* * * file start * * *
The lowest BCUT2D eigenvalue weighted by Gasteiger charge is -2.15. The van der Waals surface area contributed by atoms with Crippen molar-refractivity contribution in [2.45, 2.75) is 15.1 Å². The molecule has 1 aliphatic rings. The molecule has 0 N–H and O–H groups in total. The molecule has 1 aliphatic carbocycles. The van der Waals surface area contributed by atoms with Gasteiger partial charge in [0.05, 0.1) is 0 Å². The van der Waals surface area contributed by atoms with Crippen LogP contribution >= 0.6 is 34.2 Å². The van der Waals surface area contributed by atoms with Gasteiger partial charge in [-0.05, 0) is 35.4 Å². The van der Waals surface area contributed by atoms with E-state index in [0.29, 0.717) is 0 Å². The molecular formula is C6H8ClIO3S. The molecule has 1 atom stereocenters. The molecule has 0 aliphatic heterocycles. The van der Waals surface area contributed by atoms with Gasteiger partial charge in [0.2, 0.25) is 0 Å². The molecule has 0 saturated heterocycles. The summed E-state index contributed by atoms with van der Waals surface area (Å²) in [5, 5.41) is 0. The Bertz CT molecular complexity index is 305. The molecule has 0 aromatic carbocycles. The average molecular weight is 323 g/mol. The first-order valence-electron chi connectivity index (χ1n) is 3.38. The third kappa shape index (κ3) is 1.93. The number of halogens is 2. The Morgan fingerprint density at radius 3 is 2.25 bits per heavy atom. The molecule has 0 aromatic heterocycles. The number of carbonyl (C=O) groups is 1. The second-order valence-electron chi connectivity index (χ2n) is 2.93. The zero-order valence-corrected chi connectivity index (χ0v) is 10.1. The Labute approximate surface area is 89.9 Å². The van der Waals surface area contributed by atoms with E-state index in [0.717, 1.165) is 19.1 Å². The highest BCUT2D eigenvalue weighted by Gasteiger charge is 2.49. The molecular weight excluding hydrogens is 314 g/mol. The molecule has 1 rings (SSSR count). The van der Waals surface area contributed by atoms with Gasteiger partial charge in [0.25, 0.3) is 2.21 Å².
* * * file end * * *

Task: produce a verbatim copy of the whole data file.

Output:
The lowest BCUT2D eigenvalue weighted by Gasteiger charge is -2.15. The van der Waals surface area contributed by atoms with Crippen molar-refractivity contribution in [2.45, 2.75) is 15.1 Å². The molecule has 1 aliphatic rings. The molecule has 0 N–H and O–H groups in total. The molecule has 1 aliphatic carbocycles. The van der Waals surface area contributed by atoms with Gasteiger partial charge in [0.05, 0.1) is 0 Å². The van der Waals surface area contributed by atoms with Crippen LogP contribution >= 0.6 is 34.2 Å². The van der Waals surface area contributed by atoms with Gasteiger partial charge in [-0.05, 0) is 35.4 Å². The van der Waals surface area contributed by atoms with E-state index in [0.29, 0.717) is 0 Å². The molecular formula is C6H8ClIO3S. The molecule has 1 atom stereocenters. The molecule has 0 aliphatic heterocycles. The van der Waals surface area contributed by atoms with Gasteiger partial charge in [0.2, 0.25) is 0 Å². The molecule has 0 saturated heterocycles. The summed E-state index contributed by atoms with van der Waals surface area (Å²) in [5, 5.41) is 0. The Bertz CT molecular complexity index is 305. The molecule has 0 aromatic carbocycles. The average molecular weight is 323 g/mol. The first-order valence-electron chi connectivity index (χ1n) is 3.38. The third kappa shape index (κ3) is 1.93. The number of halogens is 2. The Morgan fingerprint density at radius 3 is 2.25 bits per heavy atom. The molecule has 0 aromatic heterocycles. The number of carbonyl (C=O) groups is 1. The second-order valence-electron chi connectivity index (χ2n) is 2.93. The zero-order valence-corrected chi connectivity index (χ0v) is 10.1. The Labute approximate surface area is 89.9 Å². The van der Waals surface area contributed by atoms with E-state index in [0.717, 1.165) is 19.1 Å². The highest BCUT2D eigenvalue weighted by Gasteiger charge is 2.49. The molecular weight excluding hydrogens is 314 g/mol. The molecule has 1 rings (SSSR count). The van der Waals surface area contributed by atoms with Gasteiger partial charge in [0.25, 0.3) is 2.21 Å².